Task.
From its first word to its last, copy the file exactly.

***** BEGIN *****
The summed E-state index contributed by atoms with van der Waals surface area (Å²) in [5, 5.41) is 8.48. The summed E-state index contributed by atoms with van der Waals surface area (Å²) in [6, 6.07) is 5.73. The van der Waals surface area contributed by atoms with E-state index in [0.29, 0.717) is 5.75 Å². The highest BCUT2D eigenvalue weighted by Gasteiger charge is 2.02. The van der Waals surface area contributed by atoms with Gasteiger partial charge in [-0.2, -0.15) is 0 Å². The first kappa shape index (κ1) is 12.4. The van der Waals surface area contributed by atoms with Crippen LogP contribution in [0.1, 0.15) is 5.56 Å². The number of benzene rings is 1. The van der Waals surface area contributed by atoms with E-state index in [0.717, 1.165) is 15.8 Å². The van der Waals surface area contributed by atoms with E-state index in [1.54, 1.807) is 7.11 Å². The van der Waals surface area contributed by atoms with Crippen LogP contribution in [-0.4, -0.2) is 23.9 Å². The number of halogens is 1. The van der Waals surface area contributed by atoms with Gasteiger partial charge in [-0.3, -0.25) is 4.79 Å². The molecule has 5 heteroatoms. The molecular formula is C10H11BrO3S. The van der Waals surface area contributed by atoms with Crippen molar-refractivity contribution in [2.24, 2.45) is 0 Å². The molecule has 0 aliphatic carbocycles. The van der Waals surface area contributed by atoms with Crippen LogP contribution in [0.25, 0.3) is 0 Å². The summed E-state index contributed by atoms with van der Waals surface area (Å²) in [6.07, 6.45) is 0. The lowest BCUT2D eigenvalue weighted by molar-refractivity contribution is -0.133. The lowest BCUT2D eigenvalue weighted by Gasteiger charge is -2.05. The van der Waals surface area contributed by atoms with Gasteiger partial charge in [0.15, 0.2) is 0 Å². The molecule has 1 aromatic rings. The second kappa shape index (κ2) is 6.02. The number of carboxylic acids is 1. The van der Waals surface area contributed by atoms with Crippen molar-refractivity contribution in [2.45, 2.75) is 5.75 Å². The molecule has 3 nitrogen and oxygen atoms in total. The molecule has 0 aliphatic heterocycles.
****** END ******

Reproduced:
The summed E-state index contributed by atoms with van der Waals surface area (Å²) in [5, 5.41) is 8.48. The summed E-state index contributed by atoms with van der Waals surface area (Å²) in [6, 6.07) is 5.73. The van der Waals surface area contributed by atoms with E-state index in [0.29, 0.717) is 5.75 Å². The highest BCUT2D eigenvalue weighted by Gasteiger charge is 2.02. The van der Waals surface area contributed by atoms with Gasteiger partial charge in [-0.2, -0.15) is 0 Å². The first kappa shape index (κ1) is 12.4. The van der Waals surface area contributed by atoms with Crippen LogP contribution in [0.1, 0.15) is 5.56 Å². The number of benzene rings is 1. The van der Waals surface area contributed by atoms with E-state index in [0.717, 1.165) is 15.8 Å². The van der Waals surface area contributed by atoms with E-state index in [1.54, 1.807) is 7.11 Å². The van der Waals surface area contributed by atoms with Crippen LogP contribution in [-0.4, -0.2) is 23.9 Å². The number of halogens is 1. The van der Waals surface area contributed by atoms with Gasteiger partial charge in [-0.3, -0.25) is 4.79 Å². The molecule has 5 heteroatoms. The molecular formula is C10H11BrO3S. The van der Waals surface area contributed by atoms with Crippen molar-refractivity contribution in [2.24, 2.45) is 0 Å². The molecule has 0 aliphatic carbocycles. The van der Waals surface area contributed by atoms with Crippen LogP contribution in [0.25, 0.3) is 0 Å². The summed E-state index contributed by atoms with van der Waals surface area (Å²) in [6.07, 6.45) is 0. The lowest BCUT2D eigenvalue weighted by molar-refractivity contribution is -0.133. The lowest BCUT2D eigenvalue weighted by Gasteiger charge is -2.05. The van der Waals surface area contributed by atoms with Gasteiger partial charge in [0.15, 0.2) is 0 Å². The molecule has 1 aromatic rings. The second kappa shape index (κ2) is 6.02. The number of carboxylic acids is 1. The van der Waals surface area contributed by atoms with Crippen molar-refractivity contribution in [2.45, 2.75) is 5.75 Å². The molecule has 3 nitrogen and oxygen atoms in total. The molecule has 0 aliphatic heterocycles.